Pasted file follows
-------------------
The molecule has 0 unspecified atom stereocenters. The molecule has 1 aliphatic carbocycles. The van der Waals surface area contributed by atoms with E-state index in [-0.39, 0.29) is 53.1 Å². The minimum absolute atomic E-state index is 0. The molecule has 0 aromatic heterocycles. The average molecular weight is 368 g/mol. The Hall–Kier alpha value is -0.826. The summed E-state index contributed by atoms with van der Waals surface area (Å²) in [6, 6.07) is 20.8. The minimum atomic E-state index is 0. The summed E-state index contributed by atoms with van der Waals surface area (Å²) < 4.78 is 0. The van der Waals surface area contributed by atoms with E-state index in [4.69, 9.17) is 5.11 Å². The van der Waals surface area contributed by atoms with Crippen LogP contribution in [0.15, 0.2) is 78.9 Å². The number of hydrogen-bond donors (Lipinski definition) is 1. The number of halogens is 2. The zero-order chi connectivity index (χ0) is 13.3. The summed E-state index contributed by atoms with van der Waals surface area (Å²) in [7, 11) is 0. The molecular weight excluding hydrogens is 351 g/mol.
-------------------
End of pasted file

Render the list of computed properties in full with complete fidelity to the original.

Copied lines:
The molecule has 0 unspecified atom stereocenters. The molecule has 1 aliphatic carbocycles. The van der Waals surface area contributed by atoms with E-state index in [-0.39, 0.29) is 53.1 Å². The minimum absolute atomic E-state index is 0. The molecule has 0 aromatic heterocycles. The average molecular weight is 368 g/mol. The Hall–Kier alpha value is -0.826. The summed E-state index contributed by atoms with van der Waals surface area (Å²) in [6, 6.07) is 20.8. The minimum atomic E-state index is 0. The summed E-state index contributed by atoms with van der Waals surface area (Å²) < 4.78 is 0. The van der Waals surface area contributed by atoms with E-state index in [4.69, 9.17) is 5.11 Å². The van der Waals surface area contributed by atoms with Crippen LogP contribution in [0.15, 0.2) is 78.9 Å². The number of hydrogen-bond donors (Lipinski definition) is 1. The number of halogens is 2. The zero-order chi connectivity index (χ0) is 13.3. The summed E-state index contributed by atoms with van der Waals surface area (Å²) in [7, 11) is 0. The molecular weight excluding hydrogens is 351 g/mol.